Third-party agreements may be separate documents, or they may be included within the body of your Terms and Conditions. For example, if you need a payment gateway and your provider uses Authorize.Net (see our review) exclusively, youâll have an agreement that applies between you and Authorize.Net.
With equipment leases, many providers will use a separate company to provide the equipment and administer the lease. In most cases, this âcompanyâ is actually a wholly-owned subsidiary of the provider, often located at the same physical address. Be aware that the length of your equipment lease is separate from the initial term of your merchant account agreement. In fact, itâs often longer â keeping you on the hook for monthly lease payments even if you close your merchant account at the end of the initial term.
Standard Credit Card Processing Fees: What To Look For & Where To Find Them In Your Contract
As weâve discussed above, your merchant agreement will define the type of processing rate plan you have and identify the rates that apply to your account. Rate plans can be flat-rate, tiered, interchange-plus, or subscription-based. Unfortunately, most providers donât spell out exactly which type of rate plan youâre on in their contracts (particularly if youâre on an expensive tiered plan). You will almost always find this information in the Merchant Application section of your agreement. Make sure that your agent fills this section of the agreement out completely before you sign anything. Processing rate information can get complex very quickly, with separate rates for credit cards, debit cards, ACH payments, American Express cards, etc. Youâll want to know which rates apply to your account and the circumstances under which each rate will apply to a given transaction. For help in identifying your processing rate plan type, see our article on identifying your pricing model on your processing statement.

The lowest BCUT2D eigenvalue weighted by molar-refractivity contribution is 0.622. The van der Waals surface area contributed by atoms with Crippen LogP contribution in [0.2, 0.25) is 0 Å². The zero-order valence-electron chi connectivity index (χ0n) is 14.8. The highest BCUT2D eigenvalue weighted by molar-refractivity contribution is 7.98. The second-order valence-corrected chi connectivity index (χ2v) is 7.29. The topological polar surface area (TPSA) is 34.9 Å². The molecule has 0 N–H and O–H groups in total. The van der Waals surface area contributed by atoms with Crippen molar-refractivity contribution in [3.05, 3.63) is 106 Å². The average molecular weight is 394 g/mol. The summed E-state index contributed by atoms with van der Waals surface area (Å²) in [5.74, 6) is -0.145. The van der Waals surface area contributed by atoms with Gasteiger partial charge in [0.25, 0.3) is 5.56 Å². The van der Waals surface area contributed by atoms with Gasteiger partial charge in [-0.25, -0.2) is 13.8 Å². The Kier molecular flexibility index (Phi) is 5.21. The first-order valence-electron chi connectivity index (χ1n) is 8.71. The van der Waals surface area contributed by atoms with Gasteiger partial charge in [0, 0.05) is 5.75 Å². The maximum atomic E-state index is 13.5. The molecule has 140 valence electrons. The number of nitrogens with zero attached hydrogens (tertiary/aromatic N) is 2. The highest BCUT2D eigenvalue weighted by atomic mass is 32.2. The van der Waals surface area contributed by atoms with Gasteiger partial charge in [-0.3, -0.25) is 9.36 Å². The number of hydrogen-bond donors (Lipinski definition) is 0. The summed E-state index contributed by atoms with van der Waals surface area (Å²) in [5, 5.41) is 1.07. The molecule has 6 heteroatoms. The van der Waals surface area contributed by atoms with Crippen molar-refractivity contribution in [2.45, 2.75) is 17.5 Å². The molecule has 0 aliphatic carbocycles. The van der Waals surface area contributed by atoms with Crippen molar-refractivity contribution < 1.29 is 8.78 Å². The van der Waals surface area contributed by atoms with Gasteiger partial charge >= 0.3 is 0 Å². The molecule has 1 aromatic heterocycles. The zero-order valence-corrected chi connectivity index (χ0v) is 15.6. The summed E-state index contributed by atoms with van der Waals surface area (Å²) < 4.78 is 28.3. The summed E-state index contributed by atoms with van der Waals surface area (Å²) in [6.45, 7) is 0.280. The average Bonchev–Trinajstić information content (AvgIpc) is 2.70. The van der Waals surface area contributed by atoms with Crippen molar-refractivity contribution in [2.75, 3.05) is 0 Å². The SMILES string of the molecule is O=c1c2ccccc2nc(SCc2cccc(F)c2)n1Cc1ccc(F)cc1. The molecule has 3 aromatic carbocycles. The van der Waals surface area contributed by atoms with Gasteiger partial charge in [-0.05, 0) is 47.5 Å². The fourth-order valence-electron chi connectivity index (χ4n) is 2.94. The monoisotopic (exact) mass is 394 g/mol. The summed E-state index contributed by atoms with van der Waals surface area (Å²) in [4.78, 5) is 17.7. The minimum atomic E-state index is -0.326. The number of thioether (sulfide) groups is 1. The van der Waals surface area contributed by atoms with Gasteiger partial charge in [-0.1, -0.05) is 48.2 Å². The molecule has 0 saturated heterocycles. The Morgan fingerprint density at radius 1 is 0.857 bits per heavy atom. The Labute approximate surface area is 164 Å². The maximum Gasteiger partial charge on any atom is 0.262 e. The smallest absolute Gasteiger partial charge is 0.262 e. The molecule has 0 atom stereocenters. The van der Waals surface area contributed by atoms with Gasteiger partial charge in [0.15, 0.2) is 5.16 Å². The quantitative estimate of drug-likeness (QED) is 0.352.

Be aware that interchange fees will not be disclosed on your merchant agreement, even if youâre on an interchange-plus pricing plan. These fees are set by Visa, Mastercard, and other card brands, and are usually updated twice a year. See our article on interchange fees for more information.
Your Merchant Services Agreement Could Contain Hidden Fees
In addition to processing rates, your merchant account will be subject to a bewildering number of recurring and incidental fees. Rest assured that these fees are all spelled out somewhere in your contract. Finding them, however, can be a challenge. Most fee information will be filled out in the Merchant Application section of your contract documents. The Terms and Conditions section, on the other hand, rarely discloses fee information unless that amount charged is identical for all merchants using that provider. Chargeback fees, for example, are often disclosed and discussed here. Be aware that some providers will include clauses in their agreements that allow them to change or modify other fees not disclosed in the contract, at their discretion. For an in-depth discussion on merchant account fees, see our post on credit card processing rates and fees.
Seven Red Flags That A Sales Rep Is Pressuring You Into A Merchant Agreement Scam